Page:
I have some friends who are thinking about homeschooling. They’ve asked me about the “day to day” and while I suspect that it varies a LOT day to day and family to family, I also couldn’t really answer because I rarely get to be around for the day to day.
Over the Easter break, I *did* get to work with Jack on his studies for several days. I wish I had had time to sit down and record my impression then, but life got crazy again, so I didn’t.
This is my best attempt to record what I do remember.
We started each day with a big, relaxed breakfast and some chores. Then Jack was ready to sit down. As always, he wanted to start with maths. I heard his math chapter, and then we both wrote down our answers from the Your Turn to Play page, and then we compared notes. Jack LOVED that and chided his Dad for not playing along when he hears the lessons – the difference is, I was actually learning something. I didn’t learn much math at all at school while Rod majored in it. What was a mildly pleasant challenge for me would have been very, very easy for him.
But that was my first observation – what done together seems to really speak to Jack.
Jack went much further with math than I would have asked him to – because he really enjoys it. After we did about five chapter of his math book, he also wanted to do a sheet of problems, so he did. I didn’t have extras printed for me, so I didn’t do those with him. Besides, I had to…ummmm…wash the dishes.Yes, that’s it, I had to wash the dishes. Uh huhn, well anyway, math took a couple of hours, and I noticed Jack’s energy flagging toward the end, so I suggested that he go outside and run around for a while.
He went outside and ran around and played for a while, and he got really involved, so I let him stay out as long as he wanted to. (I think that real breaks between topics are an excellent way to give the long term memory time to process the topics so that each days work doesn’t become a blur. It also gave me some time to do my own chores, which would be even more important to a parent who was doing this every day.)
After an hour or so, he came in ready to go again, so we pulled out his history survey and he read several chapters to me from that. It’s not his real favorite, so that took some time – and because the survey is covering matters he has covered in greater depth before, we discussed what this book had to say that was different from what he had learned before and why this author may have left some particular things out.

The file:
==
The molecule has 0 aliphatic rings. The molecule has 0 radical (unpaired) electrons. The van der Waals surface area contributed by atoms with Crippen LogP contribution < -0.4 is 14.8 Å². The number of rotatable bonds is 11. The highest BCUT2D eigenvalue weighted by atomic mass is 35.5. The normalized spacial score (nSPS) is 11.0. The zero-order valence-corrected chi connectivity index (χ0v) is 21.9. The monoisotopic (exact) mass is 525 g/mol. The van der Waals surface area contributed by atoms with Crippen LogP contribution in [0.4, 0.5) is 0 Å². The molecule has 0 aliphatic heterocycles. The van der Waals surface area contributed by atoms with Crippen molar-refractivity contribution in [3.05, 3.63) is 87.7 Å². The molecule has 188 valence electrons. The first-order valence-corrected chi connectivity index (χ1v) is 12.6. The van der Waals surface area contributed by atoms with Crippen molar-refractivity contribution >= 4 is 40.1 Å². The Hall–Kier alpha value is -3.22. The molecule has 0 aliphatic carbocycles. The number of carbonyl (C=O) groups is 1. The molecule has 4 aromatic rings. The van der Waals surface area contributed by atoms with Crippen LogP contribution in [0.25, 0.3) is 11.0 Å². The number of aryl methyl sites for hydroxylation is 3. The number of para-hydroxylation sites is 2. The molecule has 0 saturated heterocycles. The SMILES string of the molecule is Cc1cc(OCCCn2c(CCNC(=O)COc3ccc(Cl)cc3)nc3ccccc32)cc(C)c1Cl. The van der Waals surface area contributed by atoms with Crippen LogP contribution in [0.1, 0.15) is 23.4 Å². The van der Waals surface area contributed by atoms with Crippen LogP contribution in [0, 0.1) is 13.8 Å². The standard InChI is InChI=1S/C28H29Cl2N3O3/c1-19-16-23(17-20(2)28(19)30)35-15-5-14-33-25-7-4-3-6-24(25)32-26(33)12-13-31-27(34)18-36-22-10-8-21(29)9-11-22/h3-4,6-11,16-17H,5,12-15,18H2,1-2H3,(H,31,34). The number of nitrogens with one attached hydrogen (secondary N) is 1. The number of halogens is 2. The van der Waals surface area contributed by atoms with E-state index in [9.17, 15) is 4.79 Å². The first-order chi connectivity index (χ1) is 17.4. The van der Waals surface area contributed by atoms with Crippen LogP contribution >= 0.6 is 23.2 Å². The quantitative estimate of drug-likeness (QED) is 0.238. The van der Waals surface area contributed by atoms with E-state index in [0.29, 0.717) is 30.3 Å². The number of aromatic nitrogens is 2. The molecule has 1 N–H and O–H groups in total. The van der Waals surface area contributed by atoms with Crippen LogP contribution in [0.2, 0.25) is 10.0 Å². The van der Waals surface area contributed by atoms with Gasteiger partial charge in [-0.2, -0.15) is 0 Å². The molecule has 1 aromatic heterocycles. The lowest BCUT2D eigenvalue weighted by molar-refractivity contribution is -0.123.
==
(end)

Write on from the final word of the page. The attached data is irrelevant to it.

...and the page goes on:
We have discussed before that this book is written from a christian point of view and tends to be aimed and rather younger children, so it doesn’t discuss ancient religions in any depth (or with any respect) and they tend to play down some of the things that many children would be horrified or confused by (human sacrifice, relationships between the sexes, etc.)
It went on like that, covering a topic for an hour or an hour and a half, then breaking for a run around and a snack between subjects. We covered five subjects per day that way – always the maths, the Core Knowledge book, and the history survey, plus two other topics that change day to day. If Jack was younger, we’d have spent far less time working and tried to cover far less, of course.
I was pretty impressed that Jack always came back refreshed and ready to go after not terribly long breaks. It speak volumes about the sense of responsibility Rod has helped to inculcate into Jack’s view of his studies. It also, I hope, speaks well of my close attention to his learning style, so that the core of his studies are in his favored style, with extras in various other styles.
(He’s developed a fondness for ‘worksheets’ in his Geography lessons, logic introductions, and math practices and is warming up to writing out lessons on the computer or by hand into notebooks, though those will never be his favorites.)
Re-reading it, I have no idea whether I’ve answered your questions – if I haven’t, please ask either here or privately.